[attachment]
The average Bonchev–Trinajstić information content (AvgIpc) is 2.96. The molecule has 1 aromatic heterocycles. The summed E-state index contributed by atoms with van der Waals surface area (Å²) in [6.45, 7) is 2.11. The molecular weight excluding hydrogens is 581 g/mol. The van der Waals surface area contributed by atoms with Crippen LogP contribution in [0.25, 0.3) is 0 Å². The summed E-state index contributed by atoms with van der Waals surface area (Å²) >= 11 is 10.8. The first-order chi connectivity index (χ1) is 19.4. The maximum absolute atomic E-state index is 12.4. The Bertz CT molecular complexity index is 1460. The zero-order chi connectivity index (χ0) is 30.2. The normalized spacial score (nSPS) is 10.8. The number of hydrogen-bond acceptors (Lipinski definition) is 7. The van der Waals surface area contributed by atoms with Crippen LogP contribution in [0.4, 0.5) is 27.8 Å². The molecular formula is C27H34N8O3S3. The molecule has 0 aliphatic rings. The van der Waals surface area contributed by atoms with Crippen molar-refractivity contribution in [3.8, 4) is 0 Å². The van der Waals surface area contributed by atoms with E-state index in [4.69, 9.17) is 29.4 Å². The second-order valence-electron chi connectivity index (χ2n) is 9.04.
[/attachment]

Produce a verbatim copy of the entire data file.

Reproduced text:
The average Bonchev–Trinajstić information content (AvgIpc) is 2.96. The molecule has 1 aromatic heterocycles. The summed E-state index contributed by atoms with van der Waals surface area (Å²) in [6.45, 7) is 2.11. The molecular weight excluding hydrogens is 581 g/mol. The van der Waals surface area contributed by atoms with Crippen LogP contribution in [0.25, 0.3) is 0 Å². The summed E-state index contributed by atoms with van der Waals surface area (Å²) >= 11 is 10.8. The first-order chi connectivity index (χ1) is 19.4. The maximum absolute atomic E-state index is 12.4. The Bertz CT molecular complexity index is 1460. The zero-order chi connectivity index (χ0) is 30.2. The normalized spacial score (nSPS) is 10.8. The number of hydrogen-bond acceptors (Lipinski definition) is 7. The van der Waals surface area contributed by atoms with Crippen LogP contribution in [0.4, 0.5) is 27.8 Å². The molecular formula is C27H34N8O3S3. The molecule has 0 aliphatic rings. The van der Waals surface area contributed by atoms with Crippen molar-refractivity contribution in [3.8, 4) is 0 Å². The van der Waals surface area contributed by atoms with E-state index in [4.69, 9.17) is 29.4 Å². The second-order valence-electron chi connectivity index (χ2n) is 9.04.